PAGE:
Named in honor of William Pitt, Earl of Chatham and proponent for colonial independence, Pitt County was part of the five county split of Beaufort County in 1760. The county is home to East Carolina University and the Greenville Museum of Art, and it is host to several annual cultural events. Greenville, the county’s seat, is named after Nathanael Greene, the famed Continental Army General.
Subject: Colonial North Carolina
Located in the western Piedmont, Davie County is named in honor of an American Revolutionary Patriot, William Davie. The county was formed in 1836 from Rowan County, and the county seat is Mocksville.
Established in 1822, Davidson County is a central, Piedmont county in North Carolina. Davidson County has a rich history that dates back to the colonial era and is known for its furniture industries. More than a few boast about the area’s distinct barbecue style that is exhibited at the annual Lexington Barbecue Festival.
Stanly County, named for the notable North Carolina politician John Stanly, was established from Montgomery in 1841. Morrow Mountain, the Uwharrie Mountains, and the Yadkin-Pee Dee River are impressive physical characteristics within Stanly County.
Named in honor of General Benjamin Lincoln, Lincoln County, along with Rutherford County, was established in 1779 from a section of Tryon County. Lincoln is a southwestern, Piedmont county that is known for its rolling topography and its many creeks and brooks. The first cotton mill in the South and some of the oldest iron works furnaces are within Lincoln County.
A southern Piedmont county, Gaston County is a well established hub for North Carolina textile production. The county was established in 1846 from a large section of Lincoln County, and the county seat is Gastonia. Before its reliance on the textile industry, Gastonia was known for its corn crop, and earned the label the “Banner Corn Whiskey County of Carolina” in 1870.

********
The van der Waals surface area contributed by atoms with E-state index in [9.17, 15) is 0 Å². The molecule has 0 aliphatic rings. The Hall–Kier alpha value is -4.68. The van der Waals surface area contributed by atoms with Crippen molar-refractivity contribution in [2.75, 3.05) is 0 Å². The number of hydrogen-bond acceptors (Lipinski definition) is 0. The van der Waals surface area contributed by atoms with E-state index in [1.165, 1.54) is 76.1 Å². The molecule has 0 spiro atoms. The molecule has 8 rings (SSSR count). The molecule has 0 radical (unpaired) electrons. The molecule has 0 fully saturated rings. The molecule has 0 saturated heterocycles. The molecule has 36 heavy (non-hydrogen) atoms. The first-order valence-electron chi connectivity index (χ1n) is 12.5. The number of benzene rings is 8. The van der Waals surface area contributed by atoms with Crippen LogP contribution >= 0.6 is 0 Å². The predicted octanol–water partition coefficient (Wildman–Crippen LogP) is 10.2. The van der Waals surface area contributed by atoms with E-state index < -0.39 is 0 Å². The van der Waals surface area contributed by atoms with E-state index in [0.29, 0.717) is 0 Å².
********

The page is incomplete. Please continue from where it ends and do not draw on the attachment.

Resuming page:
Named in honor of Dr. Thomas Burke, the county of Burke was organized by the North Carolina General Assembly in 1777. The “Western State Capital,” Burke is a western, mountain county that has the highest number of government employees (500) outside of Raleigh. The region is also well known for its numerous state parks, and the South and Blue Ridge Mountains that pass through the county.
Home to the city of Asheville and the Biltmore Estate, Buncombe County was founded in 1791, and it is named in honor of the Revolutionary Colonel Edward Buncombe. The county is nestled in the Blue Ridge Mountains, and its history and culture attractions are well-known.
A western, mountain county, Watauga, a native word that means “beautiful river,” has a rich landscape of rivers, valleys, and peaks. The county was established in 1849, and it is named in honor of the Watauga Indian tribe. Watauga County is home to Appalachian State University, Tweetsie Railroad, and several cultural museums.
On a field in Piedmont North Carolina, Regulators clashed with North Carolina militia on May 16, 1771. As time would tell, the Battle of Alamance and the swift execution of certain Regulators ended the Regulator movement in Piedmont North Carolina. Yet a distrust of a far, away power remained